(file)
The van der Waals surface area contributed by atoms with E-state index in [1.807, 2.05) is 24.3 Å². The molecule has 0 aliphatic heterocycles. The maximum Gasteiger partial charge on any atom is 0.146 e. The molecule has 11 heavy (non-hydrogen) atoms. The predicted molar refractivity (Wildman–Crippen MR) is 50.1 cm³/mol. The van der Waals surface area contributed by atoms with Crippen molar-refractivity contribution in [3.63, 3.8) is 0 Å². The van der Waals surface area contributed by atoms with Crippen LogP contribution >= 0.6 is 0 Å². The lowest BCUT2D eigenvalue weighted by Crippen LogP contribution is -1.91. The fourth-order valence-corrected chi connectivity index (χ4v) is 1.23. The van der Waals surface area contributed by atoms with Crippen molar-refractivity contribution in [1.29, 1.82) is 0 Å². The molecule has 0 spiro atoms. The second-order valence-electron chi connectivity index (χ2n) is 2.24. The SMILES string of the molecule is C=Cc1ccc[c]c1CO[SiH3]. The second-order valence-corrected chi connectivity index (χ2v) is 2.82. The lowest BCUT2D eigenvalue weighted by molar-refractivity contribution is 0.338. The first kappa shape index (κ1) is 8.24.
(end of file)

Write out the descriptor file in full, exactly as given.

The van der Waals surface area contributed by atoms with E-state index in [1.807, 2.05) is 24.3 Å². The molecule has 0 aliphatic heterocycles. The maximum Gasteiger partial charge on any atom is 0.146 e. The molecule has 11 heavy (non-hydrogen) atoms. The predicted molar refractivity (Wildman–Crippen MR) is 50.1 cm³/mol. The van der Waals surface area contributed by atoms with Crippen molar-refractivity contribution in [3.63, 3.8) is 0 Å². The van der Waals surface area contributed by atoms with Crippen LogP contribution >= 0.6 is 0 Å². The lowest BCUT2D eigenvalue weighted by Crippen LogP contribution is -1.91. The fourth-order valence-corrected chi connectivity index (χ4v) is 1.23. The van der Waals surface area contributed by atoms with Crippen molar-refractivity contribution in [1.29, 1.82) is 0 Å². The molecule has 0 spiro atoms. The second-order valence-electron chi connectivity index (χ2n) is 2.24. The SMILES string of the molecule is C=Cc1ccc[c]c1CO[SiH3]. The second-order valence-corrected chi connectivity index (χ2v) is 2.82. The lowest BCUT2D eigenvalue weighted by molar-refractivity contribution is 0.338. The first kappa shape index (κ1) is 8.24.